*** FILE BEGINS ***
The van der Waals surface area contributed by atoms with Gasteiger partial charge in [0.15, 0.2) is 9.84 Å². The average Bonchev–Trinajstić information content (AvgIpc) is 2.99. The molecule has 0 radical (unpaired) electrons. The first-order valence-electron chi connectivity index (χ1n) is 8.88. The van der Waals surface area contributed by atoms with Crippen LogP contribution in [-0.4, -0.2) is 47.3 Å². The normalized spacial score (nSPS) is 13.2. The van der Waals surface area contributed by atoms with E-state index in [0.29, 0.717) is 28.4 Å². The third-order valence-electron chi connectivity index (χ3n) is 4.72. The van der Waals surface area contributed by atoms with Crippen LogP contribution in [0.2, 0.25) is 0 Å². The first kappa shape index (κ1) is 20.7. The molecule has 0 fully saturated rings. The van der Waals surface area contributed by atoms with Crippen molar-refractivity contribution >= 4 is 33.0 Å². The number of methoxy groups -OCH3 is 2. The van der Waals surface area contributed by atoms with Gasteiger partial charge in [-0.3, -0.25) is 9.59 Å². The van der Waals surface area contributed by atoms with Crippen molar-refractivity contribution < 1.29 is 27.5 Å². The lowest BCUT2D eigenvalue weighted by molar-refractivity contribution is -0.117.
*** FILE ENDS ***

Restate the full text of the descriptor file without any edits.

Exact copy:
The van der Waals surface area contributed by atoms with Gasteiger partial charge in [0.15, 0.2) is 9.84 Å². The average Bonchev–Trinajstić information content (AvgIpc) is 2.99. The molecule has 0 radical (unpaired) electrons. The first-order valence-electron chi connectivity index (χ1n) is 8.88. The van der Waals surface area contributed by atoms with Crippen LogP contribution in [-0.4, -0.2) is 47.3 Å². The normalized spacial score (nSPS) is 13.2. The van der Waals surface area contributed by atoms with E-state index in [0.29, 0.717) is 28.4 Å². The third-order valence-electron chi connectivity index (χ3n) is 4.72. The van der Waals surface area contributed by atoms with Crippen LogP contribution in [0.2, 0.25) is 0 Å². The first kappa shape index (κ1) is 20.7. The molecule has 0 fully saturated rings. The van der Waals surface area contributed by atoms with Crippen molar-refractivity contribution >= 4 is 33.0 Å². The number of methoxy groups -OCH3 is 2. The van der Waals surface area contributed by atoms with Gasteiger partial charge in [-0.3, -0.25) is 9.59 Å². The van der Waals surface area contributed by atoms with Crippen molar-refractivity contribution < 1.29 is 27.5 Å². The lowest BCUT2D eigenvalue weighted by molar-refractivity contribution is -0.117.